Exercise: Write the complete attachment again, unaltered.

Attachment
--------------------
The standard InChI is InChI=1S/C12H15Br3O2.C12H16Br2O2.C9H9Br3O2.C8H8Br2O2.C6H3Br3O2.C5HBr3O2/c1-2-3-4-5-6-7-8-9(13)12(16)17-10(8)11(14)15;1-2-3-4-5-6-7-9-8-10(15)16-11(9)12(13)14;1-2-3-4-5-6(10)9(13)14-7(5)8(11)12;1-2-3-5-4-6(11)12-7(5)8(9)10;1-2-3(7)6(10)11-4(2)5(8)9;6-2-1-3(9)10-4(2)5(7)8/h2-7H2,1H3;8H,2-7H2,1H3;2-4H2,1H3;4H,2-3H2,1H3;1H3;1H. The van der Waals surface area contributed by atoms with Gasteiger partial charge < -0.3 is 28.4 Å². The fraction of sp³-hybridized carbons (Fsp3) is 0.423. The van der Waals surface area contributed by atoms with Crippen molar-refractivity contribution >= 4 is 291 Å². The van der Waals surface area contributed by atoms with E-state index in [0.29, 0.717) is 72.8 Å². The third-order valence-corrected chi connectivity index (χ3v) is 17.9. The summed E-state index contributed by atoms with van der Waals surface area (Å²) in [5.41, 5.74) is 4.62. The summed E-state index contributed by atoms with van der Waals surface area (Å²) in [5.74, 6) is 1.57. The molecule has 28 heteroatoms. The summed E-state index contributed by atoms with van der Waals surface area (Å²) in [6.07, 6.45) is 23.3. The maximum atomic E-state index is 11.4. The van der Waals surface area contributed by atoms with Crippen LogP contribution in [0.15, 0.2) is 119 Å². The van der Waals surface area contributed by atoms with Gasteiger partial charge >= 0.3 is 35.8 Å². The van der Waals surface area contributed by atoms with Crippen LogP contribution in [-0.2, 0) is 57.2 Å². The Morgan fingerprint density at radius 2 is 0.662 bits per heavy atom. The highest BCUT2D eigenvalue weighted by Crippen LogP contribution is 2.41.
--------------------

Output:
The standard InChI is InChI=1S/C12H15Br3O2.C12H16Br2O2.C9H9Br3O2.C8H8Br2O2.C6H3Br3O2.C5HBr3O2/c1-2-3-4-5-6-7-8-9(13)12(16)17-10(8)11(14)15;1-2-3-4-5-6-7-9-8-10(15)16-11(9)12(13)14;1-2-3-4-5-6(10)9(13)14-7(5)8(11)12;1-2-3-5-4-6(11)12-7(5)8(9)10;1-2-3(7)6(10)11-4(2)5(8)9;6-2-1-3(9)10-4(2)5(7)8/h2-7H2,1H3;8H,2-7H2,1H3;2-4H2,1H3;4H,2-3H2,1H3;1H3;1H. The van der Waals surface area contributed by atoms with Gasteiger partial charge < -0.3 is 28.4 Å². The fraction of sp³-hybridized carbons (Fsp3) is 0.423. The van der Waals surface area contributed by atoms with Crippen molar-refractivity contribution >= 4 is 291 Å². The van der Waals surface area contributed by atoms with E-state index in [0.29, 0.717) is 72.8 Å². The third-order valence-corrected chi connectivity index (χ3v) is 17.9. The summed E-state index contributed by atoms with van der Waals surface area (Å²) in [5.41, 5.74) is 4.62. The summed E-state index contributed by atoms with van der Waals surface area (Å²) in [5.74, 6) is 1.57. The molecule has 28 heteroatoms. The summed E-state index contributed by atoms with van der Waals surface area (Å²) in [6.07, 6.45) is 23.3. The maximum atomic E-state index is 11.4. The van der Waals surface area contributed by atoms with Crippen LogP contribution in [0.15, 0.2) is 119 Å². The van der Waals surface area contributed by atoms with Gasteiger partial charge >= 0.3 is 35.8 Å². The van der Waals surface area contributed by atoms with Crippen LogP contribution in [-0.2, 0) is 57.2 Å². The Morgan fingerprint density at radius 2 is 0.662 bits per heavy atom. The highest BCUT2D eigenvalue weighted by Crippen LogP contribution is 2.41.